The transfiguration of Jesus © 2015 Thinkstock UK, a division of Getty Images
The Transfiguration according to Mark
Who is this, whose face shines brighter
than a thousand summer suns?
Who is this, who speaks with prophets,
preachers, leaders, ancient ones?
This is he, who won’t seize power,
sets his face to suffering.
Listen! This is God’s Beloved!
Hear him! Serve him! Follow him!
Who is this, who feeds the hungry,
opens eyes, and drives out pain?
Who is this, who casts out demons,
frees the cursed from every chain?
To the powers, he stands defiant,
to the outcast, opens arms.
See him! This is God’s Beloved!
Watch him! Serve him! Follow him!
Who is this, whose footsteps echo,
calling us down city streets?
Who speaks truth to power, and ever
power displays when washing feet?
Always healing, always asking,
“Do you know yet who I am?”
Kneel before the Lord’s Beloved!
Rise and serve him! Follow him!
Words: © Vince Gilbert
Suggested tune: Bethany (StF 25)
The shortest section in Singing the Faith is the selection of three hymns focusing on Jesus’ transfiguration: his mysterious mountain-top encounter with Moses and Elijah, witnessed by just a handful of his closest disciples. (See Events in Jesus’ life).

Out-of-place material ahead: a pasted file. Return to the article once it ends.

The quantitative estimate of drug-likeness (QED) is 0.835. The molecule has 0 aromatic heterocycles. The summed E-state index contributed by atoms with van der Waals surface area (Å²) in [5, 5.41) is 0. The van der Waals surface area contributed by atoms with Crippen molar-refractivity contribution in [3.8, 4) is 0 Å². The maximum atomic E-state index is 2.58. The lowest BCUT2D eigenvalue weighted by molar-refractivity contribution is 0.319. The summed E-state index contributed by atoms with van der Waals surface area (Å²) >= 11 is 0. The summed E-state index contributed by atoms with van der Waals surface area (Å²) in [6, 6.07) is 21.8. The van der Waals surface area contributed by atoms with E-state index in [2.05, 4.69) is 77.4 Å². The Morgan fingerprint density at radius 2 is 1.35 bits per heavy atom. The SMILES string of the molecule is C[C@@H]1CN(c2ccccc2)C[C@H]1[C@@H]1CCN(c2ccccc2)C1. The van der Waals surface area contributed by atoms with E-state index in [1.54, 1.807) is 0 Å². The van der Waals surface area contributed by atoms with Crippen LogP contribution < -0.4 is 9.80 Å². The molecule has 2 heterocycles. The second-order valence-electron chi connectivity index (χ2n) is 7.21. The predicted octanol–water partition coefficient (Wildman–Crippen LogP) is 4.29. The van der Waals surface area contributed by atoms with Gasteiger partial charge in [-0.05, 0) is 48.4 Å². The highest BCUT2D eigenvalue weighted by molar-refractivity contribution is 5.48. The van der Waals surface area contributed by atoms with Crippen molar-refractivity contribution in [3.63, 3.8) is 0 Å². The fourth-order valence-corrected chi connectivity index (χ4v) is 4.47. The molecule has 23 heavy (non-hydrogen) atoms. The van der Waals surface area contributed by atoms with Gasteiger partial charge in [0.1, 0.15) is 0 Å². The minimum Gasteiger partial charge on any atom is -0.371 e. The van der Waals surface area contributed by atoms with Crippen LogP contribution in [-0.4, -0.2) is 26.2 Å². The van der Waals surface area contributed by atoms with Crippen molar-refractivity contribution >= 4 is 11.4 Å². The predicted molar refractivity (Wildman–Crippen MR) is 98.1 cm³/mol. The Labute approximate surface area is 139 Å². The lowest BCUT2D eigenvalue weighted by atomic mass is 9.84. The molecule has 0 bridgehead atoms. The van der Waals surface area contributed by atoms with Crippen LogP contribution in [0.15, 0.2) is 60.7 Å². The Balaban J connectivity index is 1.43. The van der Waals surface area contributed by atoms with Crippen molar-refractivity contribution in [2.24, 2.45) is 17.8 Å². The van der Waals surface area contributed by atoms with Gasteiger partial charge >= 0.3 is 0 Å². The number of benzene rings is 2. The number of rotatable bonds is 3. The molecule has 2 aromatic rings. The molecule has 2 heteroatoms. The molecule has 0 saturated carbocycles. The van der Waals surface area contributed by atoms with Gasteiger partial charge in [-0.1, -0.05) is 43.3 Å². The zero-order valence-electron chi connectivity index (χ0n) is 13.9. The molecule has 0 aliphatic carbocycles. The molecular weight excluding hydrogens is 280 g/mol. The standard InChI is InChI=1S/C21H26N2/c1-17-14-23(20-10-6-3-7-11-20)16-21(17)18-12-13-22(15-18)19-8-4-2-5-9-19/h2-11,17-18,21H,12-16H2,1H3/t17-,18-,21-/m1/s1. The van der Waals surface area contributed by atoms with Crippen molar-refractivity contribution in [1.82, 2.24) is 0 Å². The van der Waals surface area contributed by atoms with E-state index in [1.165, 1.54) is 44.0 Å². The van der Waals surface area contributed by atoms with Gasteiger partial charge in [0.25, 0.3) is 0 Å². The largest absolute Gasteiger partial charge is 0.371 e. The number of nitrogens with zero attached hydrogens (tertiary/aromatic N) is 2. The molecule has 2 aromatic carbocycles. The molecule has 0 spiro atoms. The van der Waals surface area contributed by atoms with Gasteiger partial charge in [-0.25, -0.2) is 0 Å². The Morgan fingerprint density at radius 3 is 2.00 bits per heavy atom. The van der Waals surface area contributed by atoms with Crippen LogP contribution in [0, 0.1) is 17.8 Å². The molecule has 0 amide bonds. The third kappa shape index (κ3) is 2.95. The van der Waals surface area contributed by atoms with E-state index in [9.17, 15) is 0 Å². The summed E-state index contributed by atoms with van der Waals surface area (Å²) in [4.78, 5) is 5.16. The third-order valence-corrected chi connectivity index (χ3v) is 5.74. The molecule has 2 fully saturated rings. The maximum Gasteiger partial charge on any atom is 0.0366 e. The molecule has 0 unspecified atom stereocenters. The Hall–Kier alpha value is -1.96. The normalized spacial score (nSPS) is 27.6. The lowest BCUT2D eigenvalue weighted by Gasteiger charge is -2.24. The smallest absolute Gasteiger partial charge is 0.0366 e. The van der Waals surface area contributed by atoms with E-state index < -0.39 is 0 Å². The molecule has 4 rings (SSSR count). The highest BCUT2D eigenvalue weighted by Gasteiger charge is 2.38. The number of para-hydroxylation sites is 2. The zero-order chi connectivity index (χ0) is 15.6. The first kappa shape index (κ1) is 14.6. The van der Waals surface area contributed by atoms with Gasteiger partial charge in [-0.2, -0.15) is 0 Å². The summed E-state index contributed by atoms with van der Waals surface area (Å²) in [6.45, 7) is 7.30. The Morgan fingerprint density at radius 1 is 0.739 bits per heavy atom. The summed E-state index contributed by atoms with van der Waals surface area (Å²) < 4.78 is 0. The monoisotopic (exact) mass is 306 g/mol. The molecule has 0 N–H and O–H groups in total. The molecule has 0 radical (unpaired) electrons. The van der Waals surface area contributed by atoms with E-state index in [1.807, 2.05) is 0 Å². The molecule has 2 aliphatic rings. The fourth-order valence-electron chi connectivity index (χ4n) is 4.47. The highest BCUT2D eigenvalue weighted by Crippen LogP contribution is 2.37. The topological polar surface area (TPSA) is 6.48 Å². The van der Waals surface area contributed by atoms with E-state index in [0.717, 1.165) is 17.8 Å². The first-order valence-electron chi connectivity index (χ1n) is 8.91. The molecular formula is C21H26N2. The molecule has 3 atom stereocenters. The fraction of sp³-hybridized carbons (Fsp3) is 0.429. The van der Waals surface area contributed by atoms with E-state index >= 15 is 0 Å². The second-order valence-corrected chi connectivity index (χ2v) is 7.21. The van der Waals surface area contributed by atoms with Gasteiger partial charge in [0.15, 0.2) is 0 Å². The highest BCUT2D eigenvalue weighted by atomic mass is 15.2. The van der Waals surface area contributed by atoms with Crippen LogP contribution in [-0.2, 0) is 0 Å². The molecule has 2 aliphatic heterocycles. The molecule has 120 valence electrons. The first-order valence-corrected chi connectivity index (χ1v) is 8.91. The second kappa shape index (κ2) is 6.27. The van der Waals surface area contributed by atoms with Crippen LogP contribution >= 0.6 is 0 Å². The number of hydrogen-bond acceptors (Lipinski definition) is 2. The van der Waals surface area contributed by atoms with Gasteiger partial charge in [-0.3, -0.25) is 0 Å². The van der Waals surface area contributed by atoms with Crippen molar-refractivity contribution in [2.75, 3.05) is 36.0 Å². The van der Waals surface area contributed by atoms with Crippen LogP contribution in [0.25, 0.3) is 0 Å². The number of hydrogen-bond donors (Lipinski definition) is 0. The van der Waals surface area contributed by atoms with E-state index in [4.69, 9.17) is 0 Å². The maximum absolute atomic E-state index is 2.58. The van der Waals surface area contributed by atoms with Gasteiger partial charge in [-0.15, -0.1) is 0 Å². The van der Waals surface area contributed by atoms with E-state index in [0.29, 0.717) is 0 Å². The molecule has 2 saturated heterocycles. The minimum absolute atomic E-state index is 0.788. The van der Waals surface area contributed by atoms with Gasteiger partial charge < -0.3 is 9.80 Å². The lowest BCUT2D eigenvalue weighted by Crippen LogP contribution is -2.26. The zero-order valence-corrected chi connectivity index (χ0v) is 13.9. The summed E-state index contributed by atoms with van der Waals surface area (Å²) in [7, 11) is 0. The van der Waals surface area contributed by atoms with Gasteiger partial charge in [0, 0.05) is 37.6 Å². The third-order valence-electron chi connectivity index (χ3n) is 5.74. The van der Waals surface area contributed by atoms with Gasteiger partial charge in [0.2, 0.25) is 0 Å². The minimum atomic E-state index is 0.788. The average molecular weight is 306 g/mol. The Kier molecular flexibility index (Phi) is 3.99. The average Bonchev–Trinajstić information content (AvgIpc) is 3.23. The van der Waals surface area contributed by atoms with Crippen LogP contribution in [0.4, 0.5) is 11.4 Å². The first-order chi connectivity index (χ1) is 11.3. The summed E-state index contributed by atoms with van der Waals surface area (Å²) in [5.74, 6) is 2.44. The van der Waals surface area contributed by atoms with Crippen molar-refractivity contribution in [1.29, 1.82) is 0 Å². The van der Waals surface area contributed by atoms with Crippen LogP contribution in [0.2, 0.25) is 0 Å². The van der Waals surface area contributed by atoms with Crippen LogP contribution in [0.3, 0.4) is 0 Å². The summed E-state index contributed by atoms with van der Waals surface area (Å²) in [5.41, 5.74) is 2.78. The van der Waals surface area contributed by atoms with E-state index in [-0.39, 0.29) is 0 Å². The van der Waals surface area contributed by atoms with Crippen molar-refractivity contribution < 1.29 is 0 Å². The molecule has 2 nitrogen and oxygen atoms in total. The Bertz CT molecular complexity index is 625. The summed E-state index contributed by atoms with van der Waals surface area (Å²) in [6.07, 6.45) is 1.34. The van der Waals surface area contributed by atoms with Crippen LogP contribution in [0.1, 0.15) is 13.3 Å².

Here, Vince Gilbert offers a welcome addition to that collection, using as his starting point the account in the Gospel of Mark (Mark 9: 2-9), and also referencing the preceding conversation on the road to Caesarea Philippi, during which Jesus asks his disciples: “Who do you say I am?” (Mark 8: 27-38).
The answer was provided right at the beginning of Jesus’ ministry, as he was baptized by John: God’s Spirit descends on Jesus, “and a voice came from heaven: ‘You are my beloved Son; in you I take delight’.” (Mark 1: 9-11). But for Jesus’ followers, then and now, it takes a lifetime to come to grips with what this means in practice.
Vince extends the theme of incomprehension so often expressed by those who saw Jesus at work – not least, his own disciples – and alludes to the many gospel stories of Jesus healing those who were suffering physically and psychologically.
More than that, this hymn also reminds us that Jesus often acted in unexpected ways in order to express in deed as well as word the way that God intends for us to be with each other and God’s world. Jesus is someone who “who won’t seize power” (v.1) but, rather, “sets his face to suffering” – as on the road to Caesarea Philippi – and will demonstrate his role of divine servant by washing the feet of his friends (v.3) (see e.g. John 13:1-17).
Only by listening to, watching, and kneeling before Jesus, Vince suggests, will we be inspired to follow the road God intends.